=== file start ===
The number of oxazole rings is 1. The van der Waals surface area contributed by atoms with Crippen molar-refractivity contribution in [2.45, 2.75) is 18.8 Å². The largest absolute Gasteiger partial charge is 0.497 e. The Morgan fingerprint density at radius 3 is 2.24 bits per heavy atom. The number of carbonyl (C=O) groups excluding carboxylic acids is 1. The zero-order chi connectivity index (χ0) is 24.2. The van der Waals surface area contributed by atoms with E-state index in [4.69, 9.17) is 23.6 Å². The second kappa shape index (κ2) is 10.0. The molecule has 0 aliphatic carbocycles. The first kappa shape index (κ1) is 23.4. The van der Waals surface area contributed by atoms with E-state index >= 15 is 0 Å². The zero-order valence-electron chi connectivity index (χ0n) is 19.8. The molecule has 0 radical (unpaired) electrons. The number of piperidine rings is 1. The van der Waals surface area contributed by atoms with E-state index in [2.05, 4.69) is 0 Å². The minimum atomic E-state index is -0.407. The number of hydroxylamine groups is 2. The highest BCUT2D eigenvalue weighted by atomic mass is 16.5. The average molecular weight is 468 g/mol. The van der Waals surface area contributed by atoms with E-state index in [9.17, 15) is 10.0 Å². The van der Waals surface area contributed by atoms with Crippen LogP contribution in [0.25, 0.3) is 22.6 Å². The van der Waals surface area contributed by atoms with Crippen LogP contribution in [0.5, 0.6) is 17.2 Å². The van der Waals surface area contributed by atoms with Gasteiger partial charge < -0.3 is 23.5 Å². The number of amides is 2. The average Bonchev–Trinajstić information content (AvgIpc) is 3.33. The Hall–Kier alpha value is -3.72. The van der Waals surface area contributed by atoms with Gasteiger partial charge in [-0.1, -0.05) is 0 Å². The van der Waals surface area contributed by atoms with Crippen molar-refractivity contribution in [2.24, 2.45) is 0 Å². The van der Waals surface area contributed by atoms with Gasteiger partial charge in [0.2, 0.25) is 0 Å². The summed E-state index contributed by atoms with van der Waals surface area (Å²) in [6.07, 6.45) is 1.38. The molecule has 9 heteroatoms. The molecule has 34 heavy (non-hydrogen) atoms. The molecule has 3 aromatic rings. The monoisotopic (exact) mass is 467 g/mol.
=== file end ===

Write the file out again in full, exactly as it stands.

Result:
The number of oxazole rings is 1. The van der Waals surface area contributed by atoms with Crippen molar-refractivity contribution in [2.45, 2.75) is 18.8 Å². The largest absolute Gasteiger partial charge is 0.497 e. The Morgan fingerprint density at radius 3 is 2.24 bits per heavy atom. The number of carbonyl (C=O) groups excluding carboxylic acids is 1. The zero-order chi connectivity index (χ0) is 24.2. The van der Waals surface area contributed by atoms with E-state index in [4.69, 9.17) is 23.6 Å². The second kappa shape index (κ2) is 10.0. The molecule has 0 aliphatic carbocycles. The first kappa shape index (κ1) is 23.4. The van der Waals surface area contributed by atoms with E-state index >= 15 is 0 Å². The zero-order valence-electron chi connectivity index (χ0n) is 19.8. The molecule has 0 radical (unpaired) electrons. The number of piperidine rings is 1. The van der Waals surface area contributed by atoms with E-state index in [2.05, 4.69) is 0 Å². The minimum atomic E-state index is -0.407. The number of hydroxylamine groups is 2. The highest BCUT2D eigenvalue weighted by atomic mass is 16.5. The average molecular weight is 468 g/mol. The van der Waals surface area contributed by atoms with E-state index in [9.17, 15) is 10.0 Å². The van der Waals surface area contributed by atoms with Crippen LogP contribution in [0.25, 0.3) is 22.6 Å². The van der Waals surface area contributed by atoms with Crippen LogP contribution in [0.5, 0.6) is 17.2 Å². The van der Waals surface area contributed by atoms with Gasteiger partial charge < -0.3 is 23.5 Å². The number of amides is 2. The average Bonchev–Trinajstić information content (AvgIpc) is 3.33. The Hall–Kier alpha value is -3.72. The van der Waals surface area contributed by atoms with Gasteiger partial charge in [-0.1, -0.05) is 0 Å². The van der Waals surface area contributed by atoms with Crippen molar-refractivity contribution in [2.24, 2.45) is 0 Å². The van der Waals surface area contributed by atoms with Gasteiger partial charge in [0.2, 0.25) is 0 Å². The summed E-state index contributed by atoms with van der Waals surface area (Å²) in [6.07, 6.45) is 1.38. The molecule has 9 heteroatoms. The molecule has 34 heavy (non-hydrogen) atoms. The molecule has 3 aromatic rings. The monoisotopic (exact) mass is 467 g/mol.